Caster Semenya lined up for her first race of the season yesterday, 10 days before the Court for Arbitration of Sport (CAS) is expected to rule on her challenge to the IAAF’s female eligibility rules.
The three-time world champion and double Olympic champion was in good spirits, making an appearance at the Gauteng North Championships at the Tuks track in Pretoria.
Racing in the colours of Masai Athletics Club, which she founded, Semenya first lined up in the 1500m yesterday morning.
The Masai Athletics Club logo is a silhouette of Semenya doing her iconic ‘cobra’ pose.
Semenya, who is still in early season training, looked comfortable in the three-and-three-quarter lap event.
She took the lead out from the gun opening up a healthy gap which she maintained throughout the race crossing the finish in a time of 4:14.69.
Junior athlete Carmie Prinsloo valiantly chased Semenya’s shadow, finishing second in a time of 4:19.45.
Semenya made a rare appearance in the 5000m yesterday afternoon, racing to victory in a time of 16:11.59.
Glenrose Xaba crossed the line in second place with a time of 16:53.61 with Prinsloo bagging bronze in 17:11.13.
The CAS panel have started its deliberations in this case which it said could “be considered as one of the most pivotal CAS cases” and expected to make a decision on or before March 26.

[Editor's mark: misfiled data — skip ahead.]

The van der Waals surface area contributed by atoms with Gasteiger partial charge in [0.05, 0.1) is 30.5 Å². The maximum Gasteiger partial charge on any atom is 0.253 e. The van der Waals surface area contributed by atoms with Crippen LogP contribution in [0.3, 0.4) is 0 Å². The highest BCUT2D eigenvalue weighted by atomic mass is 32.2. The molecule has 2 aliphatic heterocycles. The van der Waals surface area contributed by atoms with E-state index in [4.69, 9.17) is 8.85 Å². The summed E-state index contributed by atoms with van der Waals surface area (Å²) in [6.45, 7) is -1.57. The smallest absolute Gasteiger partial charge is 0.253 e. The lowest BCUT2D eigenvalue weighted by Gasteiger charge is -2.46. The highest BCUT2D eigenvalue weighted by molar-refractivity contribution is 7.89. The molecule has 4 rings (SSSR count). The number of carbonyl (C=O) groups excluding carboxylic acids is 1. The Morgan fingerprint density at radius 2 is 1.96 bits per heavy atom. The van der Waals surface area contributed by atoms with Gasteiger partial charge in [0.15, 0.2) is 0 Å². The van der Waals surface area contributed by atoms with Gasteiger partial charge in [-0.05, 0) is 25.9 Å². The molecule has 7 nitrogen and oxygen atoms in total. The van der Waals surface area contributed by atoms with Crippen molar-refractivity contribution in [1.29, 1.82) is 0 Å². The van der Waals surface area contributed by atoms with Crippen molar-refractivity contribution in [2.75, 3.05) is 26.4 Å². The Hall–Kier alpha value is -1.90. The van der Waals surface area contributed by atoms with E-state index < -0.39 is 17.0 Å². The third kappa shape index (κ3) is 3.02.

The week-long hearing which was held in Lausanne in February heard from experts and witnesses on both sides.
The IAAF president Sebastian Coe spoke at the start of the hearing while Semenya addressed the panel on the fifth and final day.
The IAAF is seeking to force so-called “hyperandrogenic” athletes or those with “differences of sexual development” (DSD) to seek treatment to lower their testosterone levels below a prescribed amount of five nanomoles for at least six months.
This will only affect athletes who compete in the distances between 400 metres and the mile (1609m) which are the events Semenya excels in on the global stage.
Semenya has said in the past that she would eventually move up in the distance once she has truly conquered the 800m and 1500m events.
While yesterday’s 5000m would have been a tempo run as part of her training for a long season, it could be construed as a message to the IAAF.
The 5000m falls outside the events that would fall under the IAAF’s regulations should they be implemented.
“Once you start classifying women, it is a problem, if you want to classify those in the 400m, 800m, and 1500m, I say okay, then I will move to sprints and see what you can do about it,” Semenya said at a Discovery event in 2018.
“I will then confuse you again and move back to the middle distances.”